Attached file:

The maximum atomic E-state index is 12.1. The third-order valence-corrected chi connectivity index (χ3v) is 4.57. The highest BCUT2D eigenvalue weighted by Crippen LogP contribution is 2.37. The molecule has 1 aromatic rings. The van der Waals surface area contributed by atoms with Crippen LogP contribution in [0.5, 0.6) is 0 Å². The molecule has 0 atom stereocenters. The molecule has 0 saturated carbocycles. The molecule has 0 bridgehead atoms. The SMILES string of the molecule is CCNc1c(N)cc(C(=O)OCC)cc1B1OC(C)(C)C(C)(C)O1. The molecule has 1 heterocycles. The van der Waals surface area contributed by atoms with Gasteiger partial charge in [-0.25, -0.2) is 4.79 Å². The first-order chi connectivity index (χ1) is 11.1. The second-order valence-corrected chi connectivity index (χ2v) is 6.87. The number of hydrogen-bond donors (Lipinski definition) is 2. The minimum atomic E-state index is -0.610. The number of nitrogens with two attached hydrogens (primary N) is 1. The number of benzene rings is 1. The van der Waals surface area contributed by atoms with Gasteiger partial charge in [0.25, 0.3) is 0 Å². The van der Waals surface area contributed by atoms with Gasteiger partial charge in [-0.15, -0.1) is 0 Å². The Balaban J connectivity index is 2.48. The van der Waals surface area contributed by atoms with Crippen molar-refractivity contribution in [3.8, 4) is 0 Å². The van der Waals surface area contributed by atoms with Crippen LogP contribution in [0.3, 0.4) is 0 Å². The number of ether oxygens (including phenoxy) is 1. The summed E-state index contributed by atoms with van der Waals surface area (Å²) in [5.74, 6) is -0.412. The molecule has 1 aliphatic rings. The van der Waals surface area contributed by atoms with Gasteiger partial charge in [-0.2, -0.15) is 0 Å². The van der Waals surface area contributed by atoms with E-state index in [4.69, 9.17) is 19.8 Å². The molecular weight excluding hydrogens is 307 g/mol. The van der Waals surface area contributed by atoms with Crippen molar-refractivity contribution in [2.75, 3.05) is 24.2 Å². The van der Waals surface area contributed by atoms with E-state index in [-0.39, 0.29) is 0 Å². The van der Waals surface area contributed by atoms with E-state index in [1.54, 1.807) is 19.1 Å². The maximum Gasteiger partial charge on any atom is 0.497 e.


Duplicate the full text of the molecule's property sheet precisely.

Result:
The maximum atomic E-state index is 12.1. The third-order valence-corrected chi connectivity index (χ3v) is 4.57. The highest BCUT2D eigenvalue weighted by Crippen LogP contribution is 2.37. The molecule has 1 aromatic rings. The van der Waals surface area contributed by atoms with Crippen LogP contribution in [0.5, 0.6) is 0 Å². The molecule has 0 atom stereocenters. The molecule has 0 saturated carbocycles. The molecule has 0 bridgehead atoms. The SMILES string of the molecule is CCNc1c(N)cc(C(=O)OCC)cc1B1OC(C)(C)C(C)(C)O1. The molecule has 1 heterocycles. The van der Waals surface area contributed by atoms with Gasteiger partial charge in [-0.25, -0.2) is 4.79 Å². The first-order chi connectivity index (χ1) is 11.1. The second-order valence-corrected chi connectivity index (χ2v) is 6.87. The number of hydrogen-bond donors (Lipinski definition) is 2. The minimum atomic E-state index is -0.610. The number of nitrogens with two attached hydrogens (primary N) is 1. The number of benzene rings is 1. The van der Waals surface area contributed by atoms with Gasteiger partial charge in [0.25, 0.3) is 0 Å². The van der Waals surface area contributed by atoms with Gasteiger partial charge in [-0.15, -0.1) is 0 Å². The Balaban J connectivity index is 2.48. The van der Waals surface area contributed by atoms with Crippen molar-refractivity contribution in [3.8, 4) is 0 Å². The van der Waals surface area contributed by atoms with Crippen LogP contribution in [0.3, 0.4) is 0 Å². The number of ether oxygens (including phenoxy) is 1. The summed E-state index contributed by atoms with van der Waals surface area (Å²) in [5.74, 6) is -0.412. The molecule has 1 aliphatic rings. The van der Waals surface area contributed by atoms with Gasteiger partial charge in [-0.2, -0.15) is 0 Å². The van der Waals surface area contributed by atoms with E-state index in [4.69, 9.17) is 19.8 Å². The molecular weight excluding hydrogens is 307 g/mol. The van der Waals surface area contributed by atoms with Crippen molar-refractivity contribution in [2.75, 3.05) is 24.2 Å². The van der Waals surface area contributed by atoms with E-state index in [-0.39, 0.29) is 0 Å². The van der Waals surface area contributed by atoms with E-state index in [1.54, 1.807) is 19.1 Å². The maximum Gasteiger partial charge on any atom is 0.497 e.